as far as charging batteries, i personally have a b6 that I love, but batteries charged at 1c balanced take 1-1.5 hours each. to fly more then a couple of flights, your looking at 3-5 batteries if you want that many flights.
For the most part, you'd want a minimum of about 100 watts per pound of airplane, so that would require about a 600 watt motor up front. Running 600 watts off of a three cell LiPo would be pulling about 60 Amps out of your battery. That's a bit steep for a smaller sized LiPo. I'd be inclined to go to a 4S or a 5S LiPo battery for this size model.
What will help you in your power selection is one of those computer programs. The one I use is www.motocalc.com, which allows you to input your models wingspan, wing area, type of model airplane (Fast, real fast, streamlined, boat anchor), a variety of motors, props and battery packs. The motocalc program will spit out how the model will fly, rate of climb, stalling speed, and a whole bunch of other stuff. The program is free for 30 days, then $39.
I've been using the $$$$ Hacker motors now for 6 years. They work very well. There is also a lot of other motors available in this power range. Some are very good, some are not worth the shipping cost to get them to your house. Even at that, most of the bottom of the line brushless motors are still a lot better than the brush type motors I, along with many other modelers used 15 years ago.
Field charging is always an issue. Buying a pile of LiPo batteries gets expensive in this battery size. Best to pick up a few good batteries, and field charge them in rotation. For that, you'll need a deep cycle battery, along with a quality LiPo charger.
I use those A123 cells. These type cells are heavier, larger, and have lower voltage output than the LiPos. On the other hand, they can be repeatedly recharged in 15 minutes, can be stored at full charge, half charge, don't matter. I'm charging mine at 10 Amps per cell with a Cellpro Powerlab 8 charger. My various 6S2P A123 battery packs are being charged at 20 Amps. Plus, these batteries have absolutely zero fire hazard.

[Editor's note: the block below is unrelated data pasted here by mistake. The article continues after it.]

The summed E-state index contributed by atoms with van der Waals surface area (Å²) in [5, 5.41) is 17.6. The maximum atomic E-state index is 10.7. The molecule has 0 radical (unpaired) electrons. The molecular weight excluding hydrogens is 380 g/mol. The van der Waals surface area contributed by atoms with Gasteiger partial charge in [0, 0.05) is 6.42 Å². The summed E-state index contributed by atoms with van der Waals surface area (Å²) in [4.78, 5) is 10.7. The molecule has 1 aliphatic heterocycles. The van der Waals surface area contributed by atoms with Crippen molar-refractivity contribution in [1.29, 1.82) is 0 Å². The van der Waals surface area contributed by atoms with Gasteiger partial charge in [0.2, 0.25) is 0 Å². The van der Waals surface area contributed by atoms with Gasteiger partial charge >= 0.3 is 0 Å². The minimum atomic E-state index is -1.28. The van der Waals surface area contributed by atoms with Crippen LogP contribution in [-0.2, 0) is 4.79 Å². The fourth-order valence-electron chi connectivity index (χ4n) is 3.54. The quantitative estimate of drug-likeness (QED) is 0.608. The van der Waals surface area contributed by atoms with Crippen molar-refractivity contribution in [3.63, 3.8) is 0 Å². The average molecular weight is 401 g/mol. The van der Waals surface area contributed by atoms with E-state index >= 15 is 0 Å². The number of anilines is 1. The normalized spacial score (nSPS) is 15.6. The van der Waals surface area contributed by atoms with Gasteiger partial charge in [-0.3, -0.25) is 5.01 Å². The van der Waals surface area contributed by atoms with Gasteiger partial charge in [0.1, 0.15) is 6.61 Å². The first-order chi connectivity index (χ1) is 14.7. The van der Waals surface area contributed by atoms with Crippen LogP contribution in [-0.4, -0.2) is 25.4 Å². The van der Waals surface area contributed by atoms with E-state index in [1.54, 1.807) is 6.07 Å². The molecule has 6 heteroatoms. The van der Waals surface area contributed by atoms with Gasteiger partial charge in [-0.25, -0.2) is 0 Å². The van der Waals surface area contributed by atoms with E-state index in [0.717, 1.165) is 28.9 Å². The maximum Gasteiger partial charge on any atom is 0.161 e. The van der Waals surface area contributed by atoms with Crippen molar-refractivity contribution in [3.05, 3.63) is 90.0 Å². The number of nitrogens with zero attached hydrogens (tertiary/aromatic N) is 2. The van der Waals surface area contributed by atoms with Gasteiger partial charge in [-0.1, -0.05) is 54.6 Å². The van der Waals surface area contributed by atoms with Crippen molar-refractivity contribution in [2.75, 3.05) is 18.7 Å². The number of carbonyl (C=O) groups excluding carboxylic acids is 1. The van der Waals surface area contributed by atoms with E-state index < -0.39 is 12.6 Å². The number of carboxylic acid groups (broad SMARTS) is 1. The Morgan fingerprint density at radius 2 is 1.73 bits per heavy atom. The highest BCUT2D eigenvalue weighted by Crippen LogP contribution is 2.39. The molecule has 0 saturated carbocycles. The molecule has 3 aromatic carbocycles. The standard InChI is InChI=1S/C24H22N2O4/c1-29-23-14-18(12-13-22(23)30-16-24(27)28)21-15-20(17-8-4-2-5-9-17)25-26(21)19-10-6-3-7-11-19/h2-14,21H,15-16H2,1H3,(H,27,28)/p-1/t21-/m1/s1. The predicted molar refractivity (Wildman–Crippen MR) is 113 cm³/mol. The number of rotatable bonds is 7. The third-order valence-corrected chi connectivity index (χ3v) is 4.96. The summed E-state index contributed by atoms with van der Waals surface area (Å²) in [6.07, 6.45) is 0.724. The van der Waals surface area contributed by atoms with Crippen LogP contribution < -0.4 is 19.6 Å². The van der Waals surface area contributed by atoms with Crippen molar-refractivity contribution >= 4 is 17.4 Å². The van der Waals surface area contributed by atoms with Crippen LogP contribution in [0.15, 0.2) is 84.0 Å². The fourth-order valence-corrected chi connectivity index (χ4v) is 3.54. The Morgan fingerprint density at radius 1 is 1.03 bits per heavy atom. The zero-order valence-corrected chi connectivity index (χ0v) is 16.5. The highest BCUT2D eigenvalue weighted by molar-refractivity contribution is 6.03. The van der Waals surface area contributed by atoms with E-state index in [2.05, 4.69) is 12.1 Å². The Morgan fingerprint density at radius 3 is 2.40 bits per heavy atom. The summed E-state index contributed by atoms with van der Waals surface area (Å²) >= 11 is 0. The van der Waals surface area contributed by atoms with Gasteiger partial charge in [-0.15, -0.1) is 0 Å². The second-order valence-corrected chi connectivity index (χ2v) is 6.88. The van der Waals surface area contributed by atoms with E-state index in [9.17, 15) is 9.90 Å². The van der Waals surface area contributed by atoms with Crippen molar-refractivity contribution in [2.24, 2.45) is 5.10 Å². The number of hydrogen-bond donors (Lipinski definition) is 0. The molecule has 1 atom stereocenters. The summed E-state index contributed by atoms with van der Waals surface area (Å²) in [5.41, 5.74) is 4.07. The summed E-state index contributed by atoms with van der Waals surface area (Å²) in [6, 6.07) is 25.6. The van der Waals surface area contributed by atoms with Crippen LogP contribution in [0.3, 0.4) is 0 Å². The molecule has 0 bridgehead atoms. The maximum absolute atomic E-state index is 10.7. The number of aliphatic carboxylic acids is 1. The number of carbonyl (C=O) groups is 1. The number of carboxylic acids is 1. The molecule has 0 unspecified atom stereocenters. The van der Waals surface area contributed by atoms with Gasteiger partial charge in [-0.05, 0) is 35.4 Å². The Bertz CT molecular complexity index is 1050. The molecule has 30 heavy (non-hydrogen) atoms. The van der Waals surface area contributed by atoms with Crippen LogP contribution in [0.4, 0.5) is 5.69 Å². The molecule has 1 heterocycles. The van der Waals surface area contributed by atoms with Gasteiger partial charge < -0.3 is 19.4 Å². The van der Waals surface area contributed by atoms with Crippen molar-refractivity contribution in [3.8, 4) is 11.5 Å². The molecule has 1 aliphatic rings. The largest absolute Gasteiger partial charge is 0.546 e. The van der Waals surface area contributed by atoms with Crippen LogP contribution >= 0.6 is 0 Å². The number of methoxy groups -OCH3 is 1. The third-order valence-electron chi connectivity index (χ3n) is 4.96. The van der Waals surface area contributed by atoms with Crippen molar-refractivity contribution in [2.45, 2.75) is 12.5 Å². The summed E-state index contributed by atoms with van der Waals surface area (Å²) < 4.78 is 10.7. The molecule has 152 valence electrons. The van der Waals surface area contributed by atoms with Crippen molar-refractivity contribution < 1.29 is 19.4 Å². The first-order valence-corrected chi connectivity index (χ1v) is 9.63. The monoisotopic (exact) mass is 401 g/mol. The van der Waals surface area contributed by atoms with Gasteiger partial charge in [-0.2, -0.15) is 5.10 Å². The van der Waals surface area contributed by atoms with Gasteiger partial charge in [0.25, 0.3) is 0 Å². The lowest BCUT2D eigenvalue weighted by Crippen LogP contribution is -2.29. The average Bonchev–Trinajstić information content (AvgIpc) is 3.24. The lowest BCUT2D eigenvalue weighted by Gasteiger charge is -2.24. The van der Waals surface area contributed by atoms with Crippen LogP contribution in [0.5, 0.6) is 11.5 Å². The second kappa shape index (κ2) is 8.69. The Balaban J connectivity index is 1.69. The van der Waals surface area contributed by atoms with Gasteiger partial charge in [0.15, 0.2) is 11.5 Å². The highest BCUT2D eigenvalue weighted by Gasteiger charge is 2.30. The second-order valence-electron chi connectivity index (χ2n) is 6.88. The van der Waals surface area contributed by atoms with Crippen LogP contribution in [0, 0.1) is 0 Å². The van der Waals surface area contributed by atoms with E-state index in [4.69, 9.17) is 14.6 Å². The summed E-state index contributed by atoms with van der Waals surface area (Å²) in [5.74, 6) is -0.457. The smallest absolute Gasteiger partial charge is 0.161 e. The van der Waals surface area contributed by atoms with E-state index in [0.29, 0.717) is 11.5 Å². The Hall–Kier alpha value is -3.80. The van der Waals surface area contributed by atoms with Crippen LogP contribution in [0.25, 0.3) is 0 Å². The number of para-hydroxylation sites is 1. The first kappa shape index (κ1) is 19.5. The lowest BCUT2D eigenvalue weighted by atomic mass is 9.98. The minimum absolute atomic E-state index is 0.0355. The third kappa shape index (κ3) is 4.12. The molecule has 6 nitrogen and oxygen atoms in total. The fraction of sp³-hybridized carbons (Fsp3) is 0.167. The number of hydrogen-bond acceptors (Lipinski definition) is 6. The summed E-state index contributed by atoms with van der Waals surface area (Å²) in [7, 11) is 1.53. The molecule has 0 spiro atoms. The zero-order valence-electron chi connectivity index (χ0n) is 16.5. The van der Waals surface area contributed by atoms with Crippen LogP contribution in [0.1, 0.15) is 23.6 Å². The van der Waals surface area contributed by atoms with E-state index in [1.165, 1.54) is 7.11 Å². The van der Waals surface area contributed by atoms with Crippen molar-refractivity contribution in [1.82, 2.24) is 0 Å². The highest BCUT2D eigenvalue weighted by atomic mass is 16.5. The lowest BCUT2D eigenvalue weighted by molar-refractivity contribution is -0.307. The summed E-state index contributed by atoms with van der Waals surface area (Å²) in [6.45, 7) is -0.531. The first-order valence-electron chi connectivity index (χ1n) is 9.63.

You have to build your own battery pack to save $$$ over commercial units. Individual cells run $12 each. And, they'll pretty much last the life of your model.
Thread on 70 size glow engine conversion to electric
Hacker 6S2P A123 powered Models
Hangar 9 Kantana Model
Hanger 9 Twist 40 Model
AEAJR's Site on Electric Power
BEC Linear Current Rating
As Jetplaneflyer said, I mainly buy multiple batteries. But I rarely fly more than an hour or so. If I was at the field all day long, I'd want to be able to charge.
In the field, I charge from my car battery, but most of my batteries are 800 - 1300mAh 3-cells.
IMHO, working with batteries of this size wouldn't be a problem with your car battery as a power source. Charging a 3S 1.3 Amp Hour LiPo would be pulling about an amp and a half out of your car battery, about what your radio might pull.
Going to the larger 6S 5000 Mah batteries though, and you might have to take along a spare battery to start your car after you kill its battery!